Orlando Letelier was a Chilean patriot. Today, many Americans—and probably many Nation readers—have problems with the very notion of patriotism. How can progressives be proud of this country’s repeated military interventions, endless wars, police brutality, gross racial inequity, overflowing prisons, vast income disparities, or the 30,000-plus people killed by guns in a single year? The best most can do is to feel patriotism for a United States that could be, that was meant to be—the one we fight for.
Orlando also possessed the characteristics of the romantic hero, a genre now extinct, or nearly. Not movie-star handsome, but dashing and charismatic nonetheless. He had been through arrest, a series of concentration camps, severe torture, prison on Dawson Island, and finally exile from his beloved country—and yet he retained his enthusiasm, even his sense of humor.
He was profoundly political. A socialist from his university days, he was a fervent supporter of Salvador Allende from the outset. Even from exile, he continued to fight against the horrors of the Pinochet regime and decided to return to Washington, where he had been Allende’s ambassador. There, he became a senior fellow at the Institute for Policy Studies. He was also named director of the fledgling Transnational Institute (TNI) in Amsterdam, founded by the IPS in 1974 and then run from Washington. The common project linking the two institutes was the New International Economic Order, a set of proposals supported by many independent, nonaligned governments in what we then called the Third World. At the time it seemed highly promising, until Ronald Reagan crushed all hope for the NIEO as soon as he took office.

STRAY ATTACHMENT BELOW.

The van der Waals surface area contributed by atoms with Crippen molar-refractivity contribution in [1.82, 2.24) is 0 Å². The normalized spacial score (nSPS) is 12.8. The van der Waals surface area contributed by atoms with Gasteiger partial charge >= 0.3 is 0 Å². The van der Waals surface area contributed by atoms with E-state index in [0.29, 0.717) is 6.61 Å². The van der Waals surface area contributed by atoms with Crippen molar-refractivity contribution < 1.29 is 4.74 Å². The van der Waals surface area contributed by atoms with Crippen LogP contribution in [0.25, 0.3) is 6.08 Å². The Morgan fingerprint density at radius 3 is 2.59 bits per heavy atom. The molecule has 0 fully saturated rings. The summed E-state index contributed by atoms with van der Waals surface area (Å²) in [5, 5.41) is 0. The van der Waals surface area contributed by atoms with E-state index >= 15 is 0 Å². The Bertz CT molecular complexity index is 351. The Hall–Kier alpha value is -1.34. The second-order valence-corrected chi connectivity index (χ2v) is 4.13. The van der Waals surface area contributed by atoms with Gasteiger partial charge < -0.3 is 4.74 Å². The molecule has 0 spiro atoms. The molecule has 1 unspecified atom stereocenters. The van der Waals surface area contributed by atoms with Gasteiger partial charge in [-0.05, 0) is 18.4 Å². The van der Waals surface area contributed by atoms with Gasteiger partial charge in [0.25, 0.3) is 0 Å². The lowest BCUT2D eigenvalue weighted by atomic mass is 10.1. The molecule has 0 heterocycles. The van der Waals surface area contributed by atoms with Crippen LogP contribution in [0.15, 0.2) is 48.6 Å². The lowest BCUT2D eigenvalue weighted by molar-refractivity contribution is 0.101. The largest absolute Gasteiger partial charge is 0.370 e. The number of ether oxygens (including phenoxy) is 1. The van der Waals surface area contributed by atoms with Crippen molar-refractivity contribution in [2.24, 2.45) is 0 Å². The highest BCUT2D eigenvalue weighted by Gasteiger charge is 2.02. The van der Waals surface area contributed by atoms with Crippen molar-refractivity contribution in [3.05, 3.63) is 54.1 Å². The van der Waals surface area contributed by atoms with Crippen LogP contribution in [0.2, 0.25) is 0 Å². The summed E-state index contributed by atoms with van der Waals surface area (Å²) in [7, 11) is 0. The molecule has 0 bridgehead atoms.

A month before he was murdered, Orlando came to a TNI fellows meeting in Amsterdam. His unpublicized mission was to persuade the Dutch government to cancel a multimillion-dollar loan to the Pinochet regime. He succeeded, and at the TNI we have always believed that this was the last straw for the fascist government in his homeland. It certainly seems to have been the trigger for the order from Santiago to assassinate Letelier, still acting as an ambassador for the true Chile.
I cannot forget that afternoon in September 1976 when I received a telephone call from a Chilean friend I had tried to help—along with other political refugees from Chile in Paris—with practical matters. I said, “Jorge—how very nice to hear from you.” He replied simply, “Orlando Letelier was murdered this morning. A car bomb. In the middle of Washington.” He gave me the details as they were then known, but we both knew this was the vicious work of the junta and DINA, the Chilean secret police.
In Madison Square Garden 11 days earlier, Orlando had proclaimed: “I was born a Chilean, I am a Chilean, and I will die a Chilean. They were born traitors, they live as traitors, and they will be known forever as fascist traitors.” These were the words of a patriot: his true epitaph.